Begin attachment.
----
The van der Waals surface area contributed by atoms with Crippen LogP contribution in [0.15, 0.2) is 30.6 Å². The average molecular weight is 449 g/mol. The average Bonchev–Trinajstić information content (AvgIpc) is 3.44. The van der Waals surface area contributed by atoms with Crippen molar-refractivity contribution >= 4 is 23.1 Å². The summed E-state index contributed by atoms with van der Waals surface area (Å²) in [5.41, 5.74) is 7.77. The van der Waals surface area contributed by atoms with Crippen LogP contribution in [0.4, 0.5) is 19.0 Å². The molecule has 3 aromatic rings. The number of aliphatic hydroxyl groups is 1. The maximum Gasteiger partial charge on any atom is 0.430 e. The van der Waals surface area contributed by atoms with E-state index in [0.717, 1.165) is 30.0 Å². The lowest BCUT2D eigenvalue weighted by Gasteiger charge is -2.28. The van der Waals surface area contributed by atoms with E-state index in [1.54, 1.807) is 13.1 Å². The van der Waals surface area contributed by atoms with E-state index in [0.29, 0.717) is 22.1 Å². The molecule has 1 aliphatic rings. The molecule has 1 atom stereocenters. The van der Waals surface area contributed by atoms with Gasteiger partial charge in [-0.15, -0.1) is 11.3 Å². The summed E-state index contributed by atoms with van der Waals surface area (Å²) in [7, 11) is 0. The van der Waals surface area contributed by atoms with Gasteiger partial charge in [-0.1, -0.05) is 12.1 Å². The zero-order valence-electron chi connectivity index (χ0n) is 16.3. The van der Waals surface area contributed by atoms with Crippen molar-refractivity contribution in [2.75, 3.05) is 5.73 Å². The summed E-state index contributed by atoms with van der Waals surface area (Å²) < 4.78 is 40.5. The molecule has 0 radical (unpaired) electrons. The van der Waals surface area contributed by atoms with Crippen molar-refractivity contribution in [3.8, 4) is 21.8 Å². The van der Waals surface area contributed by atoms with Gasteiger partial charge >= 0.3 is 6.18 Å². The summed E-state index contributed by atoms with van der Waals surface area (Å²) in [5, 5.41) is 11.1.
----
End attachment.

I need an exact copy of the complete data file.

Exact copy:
The van der Waals surface area contributed by atoms with Crippen LogP contribution in [0.15, 0.2) is 30.6 Å². The average molecular weight is 449 g/mol. The average Bonchev–Trinajstić information content (AvgIpc) is 3.44. The van der Waals surface area contributed by atoms with Crippen molar-refractivity contribution >= 4 is 23.1 Å². The summed E-state index contributed by atoms with van der Waals surface area (Å²) in [5.41, 5.74) is 7.77. The van der Waals surface area contributed by atoms with Crippen LogP contribution in [0.4, 0.5) is 19.0 Å². The molecule has 3 aromatic rings. The number of aliphatic hydroxyl groups is 1. The maximum Gasteiger partial charge on any atom is 0.430 e. The van der Waals surface area contributed by atoms with E-state index in [0.717, 1.165) is 30.0 Å². The lowest BCUT2D eigenvalue weighted by Gasteiger charge is -2.28. The van der Waals surface area contributed by atoms with E-state index in [1.54, 1.807) is 13.1 Å². The van der Waals surface area contributed by atoms with E-state index in [0.29, 0.717) is 22.1 Å². The molecule has 1 aliphatic rings. The molecule has 1 atom stereocenters. The van der Waals surface area contributed by atoms with Gasteiger partial charge in [-0.15, -0.1) is 11.3 Å². The summed E-state index contributed by atoms with van der Waals surface area (Å²) in [7, 11) is 0. The van der Waals surface area contributed by atoms with Gasteiger partial charge in [-0.1, -0.05) is 12.1 Å². The zero-order valence-electron chi connectivity index (χ0n) is 16.3. The van der Waals surface area contributed by atoms with Crippen molar-refractivity contribution in [2.75, 3.05) is 5.73 Å². The summed E-state index contributed by atoms with van der Waals surface area (Å²) < 4.78 is 40.5. The molecule has 0 radical (unpaired) electrons. The van der Waals surface area contributed by atoms with Crippen molar-refractivity contribution in [3.8, 4) is 21.8 Å². The van der Waals surface area contributed by atoms with Gasteiger partial charge >= 0.3 is 6.18 Å². The summed E-state index contributed by atoms with van der Waals surface area (Å²) in [5, 5.41) is 11.1.